Reassessment of the risk of narcolepsy in children in England 8 years after receipt of the AS03-adjuvanted H1N1 pandemic vaccine: A case-coverage study


Autoři: Julia Stowe aff001;  Nick Andrews aff002;  Paul Gringras aff003;  Timothy Quinnell aff004;  Zenobia Zaiwalla aff005;  John Shneerson aff006;  Elizabeth Miller aff007
Působiště autorů: Immunisation and Countermeasures, Public Health England, London, England aff001;  Statistics and Modelling Economics Department, Public Health England, London, England aff002;  Evelina Children’s Hospital, Lambeth, London, England aff003;  Respiratory Support and Sleep Centre, Royal Papworth Hospital, Cambridge, England aff004;  John Radcliffe Hospital, Headington, England aff005;  Royal Papworth Hospital, Cambridge, England aff006;  Department of Infectious Disease Epidemiology, Faculty of Epidemiology and Population Health, London School of Hygiene & Tropical Medicine, London, England aff007
Vyšlo v časopise: Reassessment of the risk of narcolepsy in children in England 8 years after receipt of the AS03-adjuvanted H1N1 pandemic vaccine: A case-coverage study. PLoS Med 17(9): e32767. doi:10.1371/journal.pmed.1003225
Kategorie: Research Article
doi: 10.1371/journal.pmed.1003225

Souhrn

Background

Early studies of narcolepsy after AS03-adjuvanted pandemic A/H1N12009 vaccine (Pandemrix) could not define the duration of elevated risk post-vaccination nor the risk in children aged under 5 years who may not present until much older.

Methods/Findings

Clinical information and sleep test results, extracted from hospital notes at 3 large pediatric sleep centers in England between September 2017 and June 2018 for narcolepsy cases aged 4–19 years with symptom onset since January 2009, were reviewed by an expert panel to confirm the diagnosis. Vaccination histories were independently obtained from general practitioners (GPs). The odds of vaccination in narcolepsy cases compared with the age-matched English population was calculated after adjustment for clinical conditions that were indications for vaccination.

GP questionnaires were returned for 242 of the 244 children with confirmed narcolepsy. Of these 5 were under 5 years, 118 were 5–11 years, and 119 were 12–19 years old at diagnosis; 39 were vaccinated with Pandemrix before onset. The odds ratio (OR) for onset at any time after vaccination was 1.94 (95% confidence interval [CI] 1.30–2.89), The elevated risk period was restricted to onsets within 12 months of vaccination (OR 6.65 [3.44–12.85]) and was highest within the first 6 months. After one year, ORs were not significantly different from 1 up to 8 years after vaccination. The ORs were similar in under five-year-olds and older ages. The estimated attributable risk was 1 in 34,500 doses. Our study is limited by including cases from only 3 sleep centers, who may differ from cases diagnosed in nonparticipating centers, and by imprecision in defining the centers’ catchment population. The potential for biased recall of onset shortly after vaccination in cases aware of the association cannot be excluded.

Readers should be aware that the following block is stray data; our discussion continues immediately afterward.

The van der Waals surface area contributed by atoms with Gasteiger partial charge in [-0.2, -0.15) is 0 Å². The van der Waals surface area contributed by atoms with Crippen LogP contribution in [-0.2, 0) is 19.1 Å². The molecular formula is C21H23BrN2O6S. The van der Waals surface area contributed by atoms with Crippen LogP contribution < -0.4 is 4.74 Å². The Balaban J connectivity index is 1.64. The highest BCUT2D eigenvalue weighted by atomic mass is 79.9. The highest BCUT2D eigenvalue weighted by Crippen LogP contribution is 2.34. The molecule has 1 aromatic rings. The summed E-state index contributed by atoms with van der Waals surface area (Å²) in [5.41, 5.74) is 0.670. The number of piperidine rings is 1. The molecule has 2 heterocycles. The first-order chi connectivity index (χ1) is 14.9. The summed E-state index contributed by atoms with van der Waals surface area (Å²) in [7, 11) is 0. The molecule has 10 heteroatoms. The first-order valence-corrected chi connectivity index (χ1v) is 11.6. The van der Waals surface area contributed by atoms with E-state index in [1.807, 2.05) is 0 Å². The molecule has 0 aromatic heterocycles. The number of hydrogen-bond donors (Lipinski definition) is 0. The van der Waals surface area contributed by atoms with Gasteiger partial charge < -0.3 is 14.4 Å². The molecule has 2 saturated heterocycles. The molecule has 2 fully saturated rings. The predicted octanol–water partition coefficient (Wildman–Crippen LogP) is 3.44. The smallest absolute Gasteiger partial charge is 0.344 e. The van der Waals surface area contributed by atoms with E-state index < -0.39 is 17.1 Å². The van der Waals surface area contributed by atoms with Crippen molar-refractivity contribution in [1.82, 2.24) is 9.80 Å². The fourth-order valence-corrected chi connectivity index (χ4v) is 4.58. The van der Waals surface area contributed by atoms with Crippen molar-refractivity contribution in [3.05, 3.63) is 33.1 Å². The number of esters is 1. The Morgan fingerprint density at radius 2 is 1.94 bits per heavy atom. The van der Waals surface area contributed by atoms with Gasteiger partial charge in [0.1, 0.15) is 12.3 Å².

Conclusions

In this study, we found that vaccine-attributable cases have onset of narcolepsy within 12 months of Pandemrix vaccination. The attributable risk is higher than previously estimated in England because of identification of vaccine-attributable cases with late diagnoses. Absence of a compensatory drop in risk 1–8 years after vaccination suggests that Pandemrix does not trigger onsets in those in whom narcolepsy would have occurred later.

Klíčová slova:

England – H1N1 – Influenza – Medical risk factors – Narcolepsy – Pandemics – Vaccination and immunization – Vaccines


Zdroje

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PLOS Medicine


2020 Číslo 9

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